Grant Robert Hooper (The University of Sydney Law School) has posted From the Magna Carta to Bentham to Modern Australian Judicial Review: Themes of Practicality and Spirituality (Australian Institute of Administrative Law (AIAL) Forum, Vol. 84, pp. 22-44, 2016) on SSRN. Here is the abstract:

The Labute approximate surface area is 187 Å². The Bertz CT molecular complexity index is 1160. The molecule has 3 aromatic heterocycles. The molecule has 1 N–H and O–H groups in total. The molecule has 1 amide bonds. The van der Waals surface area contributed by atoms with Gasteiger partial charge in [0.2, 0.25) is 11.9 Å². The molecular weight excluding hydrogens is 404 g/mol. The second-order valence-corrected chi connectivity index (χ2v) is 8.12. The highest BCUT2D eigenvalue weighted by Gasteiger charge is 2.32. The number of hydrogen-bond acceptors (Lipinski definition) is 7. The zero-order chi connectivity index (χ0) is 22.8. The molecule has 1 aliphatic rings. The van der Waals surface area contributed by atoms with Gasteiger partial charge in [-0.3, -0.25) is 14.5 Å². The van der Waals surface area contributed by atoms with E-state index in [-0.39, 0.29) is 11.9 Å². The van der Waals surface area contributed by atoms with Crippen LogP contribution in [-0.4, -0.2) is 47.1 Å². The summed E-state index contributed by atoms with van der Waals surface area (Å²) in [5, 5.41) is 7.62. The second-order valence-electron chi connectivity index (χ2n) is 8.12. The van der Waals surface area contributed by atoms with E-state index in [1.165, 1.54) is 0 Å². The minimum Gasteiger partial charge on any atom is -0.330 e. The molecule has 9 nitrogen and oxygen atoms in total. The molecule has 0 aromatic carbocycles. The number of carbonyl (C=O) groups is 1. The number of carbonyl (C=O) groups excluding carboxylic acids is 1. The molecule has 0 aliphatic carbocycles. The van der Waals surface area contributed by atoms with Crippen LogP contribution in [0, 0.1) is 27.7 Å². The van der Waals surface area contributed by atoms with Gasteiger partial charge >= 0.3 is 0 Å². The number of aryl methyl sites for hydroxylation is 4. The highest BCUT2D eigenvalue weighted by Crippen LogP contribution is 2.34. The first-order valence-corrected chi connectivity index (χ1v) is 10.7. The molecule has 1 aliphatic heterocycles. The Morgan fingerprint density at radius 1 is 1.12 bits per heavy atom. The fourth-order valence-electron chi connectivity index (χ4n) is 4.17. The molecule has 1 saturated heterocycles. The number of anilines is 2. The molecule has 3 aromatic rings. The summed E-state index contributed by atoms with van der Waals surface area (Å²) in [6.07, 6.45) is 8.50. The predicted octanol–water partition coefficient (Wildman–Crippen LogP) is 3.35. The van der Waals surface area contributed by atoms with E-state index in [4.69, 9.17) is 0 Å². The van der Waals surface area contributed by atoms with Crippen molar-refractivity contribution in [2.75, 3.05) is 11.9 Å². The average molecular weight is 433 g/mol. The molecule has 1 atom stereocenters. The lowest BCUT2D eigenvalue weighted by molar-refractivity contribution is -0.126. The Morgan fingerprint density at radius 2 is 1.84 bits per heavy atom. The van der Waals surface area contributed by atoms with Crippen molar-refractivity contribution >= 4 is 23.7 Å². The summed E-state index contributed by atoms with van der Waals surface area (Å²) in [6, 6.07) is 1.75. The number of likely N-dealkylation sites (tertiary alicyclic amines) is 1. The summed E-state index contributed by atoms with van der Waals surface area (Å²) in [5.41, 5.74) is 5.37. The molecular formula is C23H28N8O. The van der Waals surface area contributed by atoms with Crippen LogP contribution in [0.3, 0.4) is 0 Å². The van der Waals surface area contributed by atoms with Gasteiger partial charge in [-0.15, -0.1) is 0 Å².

This article considers the interplay or balance between a need to allow the government to govern and the notion that law contains a substantive content to protect the individual from arbitrary government decision making. To illustrate that this search for balance is not new, and despite 800 years is not resolved, this paper starts with the Magna Carta but then proceeds to consider influential historical figures chosen for the impact they have had, and continue to have, on the modern understanding of what limits can and should be imposed on government and how these limits may be legitimately applied by the judiciary. The historical figures chosen are Lord Coke, Blackstone, Dicey, Bentham and Austin. They in particular highlight what might be described as some of the original and core underlying values that shape the judicial response to Parliament’s modern efforts to increase governmental power. In this regard, it will be contended that while modern judicial review is essentially practical, there persists a touch of spirituality and without understanding this it is not possible to appreciate the balance that the High Court so often seeks to achieve between increased governmental power and protecting individuals from arbitrary government decision making. This “balance” will be explored by examining some examples of the modern form of the Magna Carta’s “law of the land” or “due process”, natural justice. More specifically it will touch upon three well-known modern developments, being: the judiciary’s re-birth, defence, reformulation and re-badging of natural justice; the constitutionalisation of judicial review; and the adoption of a broader “purposive” approach to statutory interpretation generally.